Category Archives: COVID-19

Musings on Remembrance Day and Covid-19

Remembrance Day poppy fieldIn Canada, Remembrance Day will be marked this Wednesday, November 11.  Due to Covid-19, ceremonies of remembrance will be different this year–no parades, no gathering at local cenotaphs,  curtailed (if any) events at Legion branches.  And yet, I wonder if the events of past wars are more relevant to us this year than any other as we attempt to adjust to living with the pandemic.  While I recognize that Remembrance Day honours veterans from all the wars, based on my family history,  I’m going to focus on World War 1 (WWI) and World War 2 (WWII).

At no time in this post am I implying that what we are going through with Covid-19 comes close to the horrors experienced during WWI or WWII.  I am only wondering about some similarities.

The Use of Language

As I started to think about the similarities, I couldn’t help but notice the language.  Words are important.  They frame how we look at events.  It’s interesting to note that the language used around the pandemic is ‘battle’ language.  We talk about ‘the war’ against Covid-19.  Nurses, doctors and first responders work on the ‘front line’.  Government and public health officials are creating ‘Covid strategies’.  Just as casualty lists were published during the world wars, we have daily access to Covid-19 statistics by world, country, province, region and city.  The frequent statement of “We’re all in this together.” applies to all of it.

How Long Will This Last?

The thing about history is that we know how the stories end (and when).  The First World War was fought from 1914 to 1918, the Second from 1939 to 1945.  These global military conflicts, the largest in human history, lasted years, not months.

For those living through the two world wars, struggle and sacrifice were a daily occurrence.  Travel was curtailed in order to save precious fuel so it could be used by the military.  Citizens lined up for food and used ration cards–not only to help support troops but also due to food shortages.

Since everything was in short supply, people became experts at making do–whether by reusing materials, making things from scratch, mending, sharing or doing without.  Various governments published information pamphlets with instructions on everything from turning cuffs on shirts (in order to make them last longer) to growing Victory Gardens and canning the resulting produce.

Because of the travel restrictions, as well as the reality of loved ones fighting overseas or in different parts of the country, it was impossible (or difficult) to see family and friends.  Sometimes people didn’t see loved ones for months or years.  A baby born near the beginning of the war may not meet one of their parents until they were about to start kindergarten.

Depending on where they lived, individuals dealt with the reality of daily bombings (being forced from their homes on a moment’s notice, spending night after night in underground shelters). Many people living in England urban centres sent their children to live with family members (or strangers) in safer parts of the country.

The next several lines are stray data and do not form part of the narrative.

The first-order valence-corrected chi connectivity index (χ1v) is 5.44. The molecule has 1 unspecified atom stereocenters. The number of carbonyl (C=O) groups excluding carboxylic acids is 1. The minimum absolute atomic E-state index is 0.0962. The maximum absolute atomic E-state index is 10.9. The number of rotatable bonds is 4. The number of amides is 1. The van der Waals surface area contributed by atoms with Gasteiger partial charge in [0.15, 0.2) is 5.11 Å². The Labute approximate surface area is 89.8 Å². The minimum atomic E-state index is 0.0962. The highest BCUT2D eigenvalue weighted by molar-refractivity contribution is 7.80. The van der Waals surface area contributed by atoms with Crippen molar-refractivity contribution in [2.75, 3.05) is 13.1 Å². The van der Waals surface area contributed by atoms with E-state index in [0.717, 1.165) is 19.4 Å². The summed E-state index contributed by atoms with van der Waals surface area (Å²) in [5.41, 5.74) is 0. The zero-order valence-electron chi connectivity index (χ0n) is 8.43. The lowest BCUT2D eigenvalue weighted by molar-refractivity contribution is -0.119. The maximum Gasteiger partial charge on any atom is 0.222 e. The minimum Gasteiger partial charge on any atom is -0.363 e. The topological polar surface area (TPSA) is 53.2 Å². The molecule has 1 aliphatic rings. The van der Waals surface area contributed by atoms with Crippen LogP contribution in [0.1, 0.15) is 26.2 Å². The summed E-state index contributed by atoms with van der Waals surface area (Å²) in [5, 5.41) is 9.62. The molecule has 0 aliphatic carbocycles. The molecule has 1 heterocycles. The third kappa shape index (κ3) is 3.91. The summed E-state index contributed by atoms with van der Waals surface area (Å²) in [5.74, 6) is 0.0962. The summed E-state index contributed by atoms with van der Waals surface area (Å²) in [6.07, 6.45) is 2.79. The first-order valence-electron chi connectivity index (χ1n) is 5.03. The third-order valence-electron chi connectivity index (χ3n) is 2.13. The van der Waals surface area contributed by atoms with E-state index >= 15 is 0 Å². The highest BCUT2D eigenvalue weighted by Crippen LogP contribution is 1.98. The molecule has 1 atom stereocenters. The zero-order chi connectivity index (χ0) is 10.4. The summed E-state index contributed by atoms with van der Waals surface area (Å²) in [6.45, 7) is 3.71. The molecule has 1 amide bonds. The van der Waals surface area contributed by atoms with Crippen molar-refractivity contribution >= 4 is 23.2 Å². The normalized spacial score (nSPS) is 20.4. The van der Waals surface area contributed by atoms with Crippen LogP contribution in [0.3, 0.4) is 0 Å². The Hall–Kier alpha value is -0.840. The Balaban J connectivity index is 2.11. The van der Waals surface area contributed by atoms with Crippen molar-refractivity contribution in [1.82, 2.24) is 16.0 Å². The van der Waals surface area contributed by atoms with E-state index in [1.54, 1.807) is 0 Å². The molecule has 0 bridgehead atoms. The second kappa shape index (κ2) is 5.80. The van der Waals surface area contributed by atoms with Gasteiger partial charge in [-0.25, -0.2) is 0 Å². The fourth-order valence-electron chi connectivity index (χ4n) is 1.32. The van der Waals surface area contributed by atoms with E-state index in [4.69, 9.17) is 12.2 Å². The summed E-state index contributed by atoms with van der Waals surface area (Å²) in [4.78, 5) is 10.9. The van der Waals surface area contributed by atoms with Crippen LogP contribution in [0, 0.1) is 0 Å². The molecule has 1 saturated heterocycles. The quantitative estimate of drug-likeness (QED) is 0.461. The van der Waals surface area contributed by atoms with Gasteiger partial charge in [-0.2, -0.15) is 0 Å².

Our Current Experience

While not to the same extreme, during this pandemic, we are being asked to restrict travel–not to support the war effort, but to make sure that we stay close to home in order to avoid spreading the virus.  Borders have been closed.

During the spring lockdown, there was a resurgence of cooking, baking, DIY projects and making do with what we had on hand.  Remember the shortages of food staples, cleaning products and toilet paper?  We didn’t have ration cards, yet we were limited to how many bottles of hand sanitizer or loaves of bread we could buy (if any were to be had).

We’ve been asked to make sacrifices–restrict our social contacts, stay away from seniors homes, give up organized sports, work from home and home school our kids (often at the same time).  During lockdowns, public playgrounds were closed.

A major thing that we share with our ancestors is that they didn’t know how long the war would last, or what the future looked like.  They coped on a daily basis.  We are being asked to do the same as we await a vaccine and levels of immunity.

The Change in Grief Rituals

A similarity in both the world wars and our current time with COVID-19 is changing in the way we publicly mourn.

It is estimated that 76 million people died during the two world wars.  Another 50 million died as a result of the 1918 pandemic (commonly referred to as the Spanish flu).  With many of the military deaths occurring overseas, fallen soldiers were buried in military cemeteries near where they died.  Due to the circumstances, many of the deceased were buried in mass graves.  After the wars, great attempts were made to identify individuals and give them their own grave and marker.

While some families may have erected a grave marker in the local cemetery, everyone had access to public memorials to mark the deaths of local people killed in battle.  This was a big change from being able to care for the loved one and be an active participant in the funeral process.

During the 1918 pandemic, people were dying so quickly, and in such large numbers, that regular funeral and burial practices were impossible.  Funeral services were banned and funeral personnel of the time (undertakers, coffin makers, grave diggers) were unable to keep up with demand.  Burials had to happen quickly, leaving little or no time for public mourning rituals.

Grief During Covid-19